How long does it take to setup the initial project management process? Obviously, it's ongoing, but I'm curious.
Yes, it is ongoing, but laying the foundation for this event took probably six to eight weeks.
What are the top three production challenges when hosting an event like the World Cup? You've worked on a number of large events, but are there similar production challenges?
It's a challenge to help each stakeholder obtain their objectives. Each has unique, and sometimes conflicting, needs. Whether it's from the competition side or broadcast side, or looking at it from the sponsor or venue perspective, all of those are equally important and critical. Security is also a big priority—and becoming far more challenging from both a physical security and cybersecurity perspective.
And how do you create an experience that captivates new fans as well as engage the ones that you have already? This is one of the reasons I enjoy my job so much. One of the biggest challenges we're looking at on a daily basis in the U.S., is, "What is rugby? What is rugby sevens?" There's an education and awareness process with a sport like this.
When it's all said and done, what do you think you're going to be most proud of?
Filling the stadium and putting on a fantastic fan experience for one, but what's also really important to me is how we can leverage this event to increase participation and awareness of rugby long term. If we can achieve that, that would make me most proud. As well as being able to make a difference regionally by supporting local organizations and non-profits.
Photo cred: Sharp Heels
What would you say is the biggest difference between the production of a Rugby World Cup versus the Super Bowl versus the America's Cup, or any of the larger events you've worked on?
I think each event has its own challenges. For example, sailing is often perceived as elitist. It's difficult to understand. So how do you take a sport like sailing and the America's Cup and break it down to be more appealing to a non-sailing audience? That was the biggest challenge.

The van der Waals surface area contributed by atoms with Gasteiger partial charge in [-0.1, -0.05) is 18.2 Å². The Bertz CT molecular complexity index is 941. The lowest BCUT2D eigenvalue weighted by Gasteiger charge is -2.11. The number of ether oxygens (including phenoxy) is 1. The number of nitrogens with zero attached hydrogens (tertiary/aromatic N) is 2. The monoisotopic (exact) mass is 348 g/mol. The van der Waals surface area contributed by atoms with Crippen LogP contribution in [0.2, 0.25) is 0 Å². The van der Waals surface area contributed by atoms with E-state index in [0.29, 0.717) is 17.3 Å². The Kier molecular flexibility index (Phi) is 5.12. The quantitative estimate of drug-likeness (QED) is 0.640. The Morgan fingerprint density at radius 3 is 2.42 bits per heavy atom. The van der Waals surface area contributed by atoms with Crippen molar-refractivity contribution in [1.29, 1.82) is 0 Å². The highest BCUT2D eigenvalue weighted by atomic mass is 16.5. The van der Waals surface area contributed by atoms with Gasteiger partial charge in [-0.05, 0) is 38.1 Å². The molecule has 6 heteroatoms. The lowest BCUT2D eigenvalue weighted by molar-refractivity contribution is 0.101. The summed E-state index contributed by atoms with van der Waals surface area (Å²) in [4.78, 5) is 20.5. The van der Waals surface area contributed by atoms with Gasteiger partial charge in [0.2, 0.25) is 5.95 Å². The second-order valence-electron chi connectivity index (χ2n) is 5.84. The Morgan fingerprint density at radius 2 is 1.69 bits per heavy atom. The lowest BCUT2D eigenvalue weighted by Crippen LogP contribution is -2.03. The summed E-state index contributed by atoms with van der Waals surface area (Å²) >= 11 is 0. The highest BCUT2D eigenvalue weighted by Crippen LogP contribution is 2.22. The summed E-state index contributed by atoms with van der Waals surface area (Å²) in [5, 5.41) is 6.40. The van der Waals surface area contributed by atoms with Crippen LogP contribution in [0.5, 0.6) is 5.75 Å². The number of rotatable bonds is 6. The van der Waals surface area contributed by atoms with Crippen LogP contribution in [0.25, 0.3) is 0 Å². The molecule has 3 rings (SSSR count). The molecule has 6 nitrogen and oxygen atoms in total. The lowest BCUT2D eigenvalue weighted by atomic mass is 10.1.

With the Super Bowl, the biggest challenge was that we had 70,000 people that could go to the game and we wanted to give everyone a taste of Super Bowl 50. That was one of the main driving factors behind the creation of Super Bowl City, which was our nine-day free, public fan park that we built and saw one million people come through in a week.
One of our bigger challenges with rugby is trying to raise awareness of the sport. Much of our marketing is focused on engaging folks in the Bay Area that might not know about rugby and rugby sevens, and how to capture their imagination and encourage them to come to the World Cup next summer.
I'm sure you're in all kinds of meetings, but do you have any standing meetings and is there a typical structure to try to keep them moving quickly?
At this stage, we have standing meetings with our key partners such as World Rugby, the San Francisco Giants (our venue and ticketing partner for this event) and commerical partners as they come on board.
Internally, we meet as a team every Monday morning for 30 minutes to map out the week ahead and list our priorities. We try and keep the team meetings quite short and sharp and just focused on core points.
Courtesy Sarah Hawkins, Rugby World Cup Sevens
Do you have any specific routines that help you be more productive each day?
I like to work out and run. Being active helps clear my mind and makes me more focused. Also, coffee in the morning, staple.
How do you think technology will change this job of yours in ten years, if at all?
I think technology can greatly impact the experience operationally—to give just one example—driverless cars or hyperloop transportation. Not to state the obvious, but it's the whole experience that creates an event. What touchpoints will stakeholders and fans experience? How are they going to get there? How do they know how they're going to get there? Transportation will greatly evolve over the next decade.
I'm sure the way that we view and digest content (and therefore sport), will contine to evolve but one thing that I don't think will change is that desire to go to a sporting event. No matter how much you can do virtually, you can't recreate that feeling and incredible atmosphere that you get from being part of a major event. So whether it's a FIFA World Cup or an Olympic Games or a Rugby World Cup, this real live experience of being with other fans is something you can't replicate.
The famous haka from New Zealand's All Blacks. Be afraid. Be very afraid. And be there in person. Courtesy of Rugby World Cup.
If you could automate any aspect of the production process, what would it be?
Definitely some of the operational pieces, because when they're done well, nobody knows about them. When you go to a well-produced event, the operational elements aren't something you even pay attention to. But if an event doesn't deliver on the transport, the parking, the signage or the fan journey, it becomes the talking point. So the operations need to be completely seamless to create a positive fan or guest experience.